COTONOU, Benin — Dusk settled on Sainte-Cecile square and the oil lanterns cast a soft yellow light as a storyteller took to the stage and bound the audience with a magic spell of words.
The tale was about a naughty little girl who disobeys her parents and whistles at night — a way of summoning evil spirits.
She is attacked by fierce beasts but is saved from death thanks to the courageous intervention of her neighbor, a hunter.
Djimada, a teenage high-school student, was among those who were captivated by the centuries-old story.
“I was always told never to whistle at night but never understood why,” she said. “Now I know.”
The tiny African state of Benin is perhaps best known to the world as the cradle of voodoo.
But this is only part of a rich cultural history that includes a seam of folk tales, many of them handed down from generation to generation by walking storytellers known as “griots.”
Each year, a festival is held in Cotonou, the capital, to honor the proud tradition.
For two nights in mid-August more than 30 communities from across Benin held the event organised by a Franco-Beninese association, Memories of Africa, that is now two decades old.
Amelie Armao, a professional storyteller from France, came to steep herself in Benin’s oral treasures — an extraordinary but vanishing catalogue of spirits, talking animals, magical creatures, kings and queens, heroes and villains and witches.
“I started my career telling African stories,” Armao said. “I find them steeped with meaning, humor and philosophy.”
Like Djimada, this was the first time many people in the audience were hearing the stories, a sobering reflection of the reality that oral storytelling has been losing its cultural prestige.
Chris-Mael Tonoukouin, a private school teacher in Cotonou, came to the square to relive his childhood memories.
“In the good old days, we sat on the floor around a kerosene lamp,” said Tonoukouin.
“We were listening to our grandparents tell these funny stories between humans and animals.”
Tonoukouin can be forgiven for feeling nostalgic.
The oral tradition is being lost little by little, said Raoul Atchaka, a representative of Memories of Africa.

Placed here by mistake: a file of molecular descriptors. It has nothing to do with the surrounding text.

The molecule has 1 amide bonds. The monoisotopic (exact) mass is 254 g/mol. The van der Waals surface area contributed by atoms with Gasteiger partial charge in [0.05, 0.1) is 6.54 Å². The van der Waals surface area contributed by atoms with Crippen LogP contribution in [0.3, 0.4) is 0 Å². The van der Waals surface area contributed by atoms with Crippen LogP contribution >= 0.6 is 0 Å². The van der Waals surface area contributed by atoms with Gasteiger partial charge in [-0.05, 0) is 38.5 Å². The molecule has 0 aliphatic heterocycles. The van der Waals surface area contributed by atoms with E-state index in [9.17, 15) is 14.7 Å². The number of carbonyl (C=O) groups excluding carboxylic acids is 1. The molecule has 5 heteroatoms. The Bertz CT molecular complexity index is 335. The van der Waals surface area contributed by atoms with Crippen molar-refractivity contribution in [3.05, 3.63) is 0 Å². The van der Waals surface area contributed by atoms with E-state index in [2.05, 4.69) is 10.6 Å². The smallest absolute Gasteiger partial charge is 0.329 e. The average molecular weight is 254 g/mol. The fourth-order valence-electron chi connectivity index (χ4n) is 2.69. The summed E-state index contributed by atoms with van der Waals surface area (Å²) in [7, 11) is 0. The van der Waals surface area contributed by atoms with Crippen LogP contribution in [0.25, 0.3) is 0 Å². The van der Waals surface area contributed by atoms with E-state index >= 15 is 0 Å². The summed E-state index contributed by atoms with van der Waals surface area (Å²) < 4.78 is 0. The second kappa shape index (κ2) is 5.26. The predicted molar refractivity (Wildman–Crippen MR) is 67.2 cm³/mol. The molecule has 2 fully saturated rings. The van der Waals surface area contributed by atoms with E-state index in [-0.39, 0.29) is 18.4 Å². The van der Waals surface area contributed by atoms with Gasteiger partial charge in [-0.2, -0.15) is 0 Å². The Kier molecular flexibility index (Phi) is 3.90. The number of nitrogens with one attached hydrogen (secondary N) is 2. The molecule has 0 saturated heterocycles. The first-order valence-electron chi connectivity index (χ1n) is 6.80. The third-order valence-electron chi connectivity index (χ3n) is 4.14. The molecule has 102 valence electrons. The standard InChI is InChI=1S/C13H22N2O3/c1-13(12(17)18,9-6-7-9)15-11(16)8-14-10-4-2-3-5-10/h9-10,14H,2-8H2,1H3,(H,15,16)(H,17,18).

“We must act so that the African wisdom is not forgotten in the tombs of the old people who die,” said Atchaka.
The point of the festival, whose tales are recounted in French and a local language, Fongbe, is get younger people to hear them, “and then teach their children,” he said.
To do this, the association held a storytelling contest in 2000.
More than 1,000 young people took part in the contest to help create several books containing over 1,500 stories.
Getting the stories on paper is critical for Beninese author Carmen Toudonou, who says the future of African fairy tales is not under trees but on pages of books.
“I encourage writers here to be more interested in this genre, to be able to offer our children stories through which they can identify,” Toudonou said.
“We must create African heroes to stand alongside Snow White and Little Red Riding Hood,” she said.
“Then the parents have to read to them very early to make them later lovers of beautiful stories, lovers of reading.”
Transferring this knowledge is important to preserving Africa’s heritage, said Patrice Toton, a Benin storyteller based in France.
“Storytelling is for us a perpetuation of the knowledge, languages, practises and history of peoples,” Toton said.
“It plays a role of conservation of heritage, history, knowledge and perpetuates the identity of peoples.”
He hopes that 100 years from now a child in Benin will still know not to whistle at night, when wild creatures are lurking in the dark. — AFP